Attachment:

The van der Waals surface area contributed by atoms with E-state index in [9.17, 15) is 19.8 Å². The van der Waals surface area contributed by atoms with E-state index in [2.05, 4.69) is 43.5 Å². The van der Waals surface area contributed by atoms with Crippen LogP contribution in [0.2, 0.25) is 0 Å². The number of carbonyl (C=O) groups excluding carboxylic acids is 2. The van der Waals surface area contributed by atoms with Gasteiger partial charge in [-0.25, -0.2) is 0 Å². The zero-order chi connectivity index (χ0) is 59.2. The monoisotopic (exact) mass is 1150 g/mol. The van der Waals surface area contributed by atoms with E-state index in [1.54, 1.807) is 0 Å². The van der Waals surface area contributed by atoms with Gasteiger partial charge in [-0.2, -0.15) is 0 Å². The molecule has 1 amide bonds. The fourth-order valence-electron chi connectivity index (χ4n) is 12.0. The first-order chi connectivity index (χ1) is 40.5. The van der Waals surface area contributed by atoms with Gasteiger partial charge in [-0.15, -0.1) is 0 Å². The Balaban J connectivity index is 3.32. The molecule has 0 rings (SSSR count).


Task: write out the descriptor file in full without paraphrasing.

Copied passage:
The van der Waals surface area contributed by atoms with E-state index in [9.17, 15) is 19.8 Å². The van der Waals surface area contributed by atoms with E-state index in [2.05, 4.69) is 43.5 Å². The van der Waals surface area contributed by atoms with Crippen LogP contribution in [0.2, 0.25) is 0 Å². The number of carbonyl (C=O) groups excluding carboxylic acids is 2. The van der Waals surface area contributed by atoms with Gasteiger partial charge in [-0.25, -0.2) is 0 Å². The zero-order chi connectivity index (χ0) is 59.2. The monoisotopic (exact) mass is 1150 g/mol. The van der Waals surface area contributed by atoms with E-state index in [1.54, 1.807) is 0 Å². The van der Waals surface area contributed by atoms with Gasteiger partial charge in [-0.2, -0.15) is 0 Å². The molecule has 1 amide bonds. The fourth-order valence-electron chi connectivity index (χ4n) is 12.0. The first-order chi connectivity index (χ1) is 40.5. The van der Waals surface area contributed by atoms with Gasteiger partial charge in [-0.15, -0.1) is 0 Å². The Balaban J connectivity index is 3.32. The molecule has 0 rings (SSSR count).